Bill Nye the Anti-Creationism Guy

by Benjamin Studebaker

A few days ago, before it went viral, I happened upon this video from Bill Nye (of Bill Nye the Science Guy) commenting on creationism:


The video certainly struck me as interesting, but not particularly controversial. Big Think, the YouTube channel that put out the video, frequently posts intellectually engaging videos that encourage viewers to reassess their ideas or consider new ones, and videos like this one are what I’ve come to expect from them as a subscriber. However, a few days later I discovered that it had attained over a million views, and as I check today the count is over three million. I’d like to discuss Nye’s comments and why they seem to have struck a nerve, for good or for bad, with so many people.

The response to Bill Nye’s comments around the internet has ranged from passionate defense to vitriolic hatred–a fallacious Twitter rumor sprung up declaring Nye dead, and the comments on YouTube and around the internet have more or less turned this into a classic internet flame up over the validity of religion. I do not see why it should be so.

Nye’s argument more or less goes like this:

  • Many people are scientifically illiterate; this is bad for society technologically, intellectually, and so on.
  • This is in part due to the propagation of science denial, commonly via creationism.
  • Science denial in all its forms (of which creationism is the most common) is consequently a dangerous and harmful idea and consequently worth opposing.

There is nothing in this argument that is strictly speaking religion-rejecting. It is, for instance, theoretically possible to conceive a person who believes in a god yet also recognises scientific fact as valid. Such a person would simply say that the rules that govern the big bang or evolution are divinely ordained. There would be no substantial conflict. The only reason anyone takes issue with Nye is the proliferation of religious literalism.

Literalism is the notion that everything in religious texts is literally true, with no symbolism or metaphors, such that it is perfectly comprehensible with no serious contemplation or interpretation required.  It is popular with many evangelical Christians and, most famously, with young earth creationists. Looking at the bible, it s clear that literalism is a belief that can only be held by openly self-deluding conspiracy theorists.

Take the following biblical passages:

Psalms 93:1

The LORD is king, robed with majesty; the LORD is robed, girded with might. The world will surely stand in place, never to be moved.

This passage, if interpreted literally, claims that the earth does not move. No rational person believes that the earth does not rotate on an axis or circle around the sun.

Job 9:6

He shakes the earth from its place and makes its pillars tremble.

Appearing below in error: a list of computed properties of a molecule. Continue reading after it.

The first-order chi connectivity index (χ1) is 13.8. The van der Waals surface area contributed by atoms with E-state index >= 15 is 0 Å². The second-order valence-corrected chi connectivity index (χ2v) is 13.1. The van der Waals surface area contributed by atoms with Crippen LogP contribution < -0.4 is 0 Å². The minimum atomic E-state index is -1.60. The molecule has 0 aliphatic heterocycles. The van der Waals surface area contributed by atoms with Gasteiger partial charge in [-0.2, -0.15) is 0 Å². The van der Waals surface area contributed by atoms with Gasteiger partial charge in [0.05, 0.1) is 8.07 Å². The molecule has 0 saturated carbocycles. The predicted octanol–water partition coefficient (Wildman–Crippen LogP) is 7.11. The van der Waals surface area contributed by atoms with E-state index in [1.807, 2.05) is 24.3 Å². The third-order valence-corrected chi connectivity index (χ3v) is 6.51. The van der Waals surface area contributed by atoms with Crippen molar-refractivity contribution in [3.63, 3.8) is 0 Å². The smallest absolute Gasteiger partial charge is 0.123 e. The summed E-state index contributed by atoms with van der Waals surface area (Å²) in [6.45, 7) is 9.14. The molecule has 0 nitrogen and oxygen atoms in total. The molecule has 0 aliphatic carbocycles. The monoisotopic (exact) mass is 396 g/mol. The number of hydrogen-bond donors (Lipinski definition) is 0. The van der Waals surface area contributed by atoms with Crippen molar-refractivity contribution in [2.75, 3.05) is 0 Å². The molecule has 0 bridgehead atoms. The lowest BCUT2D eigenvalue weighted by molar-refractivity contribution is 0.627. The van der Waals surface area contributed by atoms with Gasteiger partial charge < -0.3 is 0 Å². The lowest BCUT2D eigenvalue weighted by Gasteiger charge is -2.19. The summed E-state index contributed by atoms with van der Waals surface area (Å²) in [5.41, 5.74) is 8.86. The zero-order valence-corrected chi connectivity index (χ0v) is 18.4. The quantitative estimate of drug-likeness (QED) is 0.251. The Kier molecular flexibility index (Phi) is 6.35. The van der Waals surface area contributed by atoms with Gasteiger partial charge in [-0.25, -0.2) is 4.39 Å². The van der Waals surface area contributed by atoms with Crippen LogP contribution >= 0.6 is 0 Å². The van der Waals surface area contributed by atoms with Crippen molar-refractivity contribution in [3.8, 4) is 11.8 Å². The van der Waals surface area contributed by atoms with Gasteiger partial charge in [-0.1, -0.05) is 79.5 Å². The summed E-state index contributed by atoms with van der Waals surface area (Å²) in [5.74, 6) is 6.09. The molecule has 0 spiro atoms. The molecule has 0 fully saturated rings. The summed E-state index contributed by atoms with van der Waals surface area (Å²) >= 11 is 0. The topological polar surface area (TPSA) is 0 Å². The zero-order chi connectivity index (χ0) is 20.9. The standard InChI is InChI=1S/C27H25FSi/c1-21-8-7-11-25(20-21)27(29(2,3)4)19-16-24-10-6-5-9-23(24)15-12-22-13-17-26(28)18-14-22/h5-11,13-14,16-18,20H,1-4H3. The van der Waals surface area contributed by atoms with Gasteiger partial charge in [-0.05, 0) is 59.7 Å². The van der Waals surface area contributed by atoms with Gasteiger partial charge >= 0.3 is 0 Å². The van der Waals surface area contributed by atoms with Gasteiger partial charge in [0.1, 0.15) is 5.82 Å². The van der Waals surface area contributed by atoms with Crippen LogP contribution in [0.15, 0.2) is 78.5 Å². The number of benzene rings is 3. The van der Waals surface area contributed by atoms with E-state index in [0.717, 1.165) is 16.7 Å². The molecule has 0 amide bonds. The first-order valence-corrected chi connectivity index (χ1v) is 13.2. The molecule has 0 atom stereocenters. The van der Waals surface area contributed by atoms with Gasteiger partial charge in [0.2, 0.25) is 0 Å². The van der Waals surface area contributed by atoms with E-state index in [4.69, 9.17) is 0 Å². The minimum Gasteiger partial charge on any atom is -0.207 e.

This passage, if interpreted literally, claims that the earth sits on pillars. This implies that it is flat. No rational person believes that the earth sits on pillars or is flat.

Psalms 104:26

There go the ships: there is that leviathan, whom thou hast made to play therein.

This passage, if interpreted literally, claims that there are giant mythical sea monsters patrolling the seas. If you imagine that “leviathan” means “shark”, Job 41 makes some interesting claims about sharks:

Any hope of subduing it is false; the mere sight of it is overpowering.

Its back has rows of shields tightly sealed together;

Flames stream from its mouth; sparks of fire shoot out. Smoke pours from its nostrils as from a boiling pot over burning reeds. Its breath sets coals ablaze, and flames dart from its mouth.

The sword that reaches it has no effect, nor does the spear or the dart or the javelin.

Literally, none of these claims are true about any living animal in the world. We know that whales and sharks have been hunted and killed by humans in the past, and that they are not fire breathing.

Now of course, objections are being raised–“these quotes are symbolic, they do not mean precisely what they seem to mean!” Why of course, and that is why literalism is factually disproven and invalid, while there can be no definitive, 100% certain verdict on religion, even for the most ardent atheist or believer. This is why disagreeing with Bill Nye strikes me as so ludicrously delusive. Nye never once asks that we abandon any supernatural belief in any religious entity that might provide the genesis for the scientific facts that we have discovered, he merely wishes that we would stop denying scientific facts. That should be a completely doable prospect for any person anywhere, regardless of religious persuasion or the lack thereof.

It is the absence of agreement with Nye that is shocking, and the level of not only scientific, but of biblical ignorance that it entails–either literalists have not read the bible in detail or have shockingly backward views regarding basic science established by the Greeks and Romans and reestablished once more by Galileo and Copernicus in the middle ages. The creationist sentiment, in and of itself, is negligible for Nye–only when it contradicts our scientific knowledge does he take issue with it. What sort of person willfully believes in the denial of observable empirical fact? What sort of person goes on the internet and proudly proclaims that level of ignorance? A crazy, demented individual.

You can be religious without necessarily damaging science or damaging society. What you cannot be is a religious literalist. It is literalism and ignorance that Nye attacks, not religion. That is wholly reasonable and completely uncontroversial. The existence of controversy surrounding these remarks merely serves to prove Nye right–that the number of people who cannot reconcile their literalist religious views with modern science and so choose to reject what they can see in evidence in favour of what they cannot, is far too high.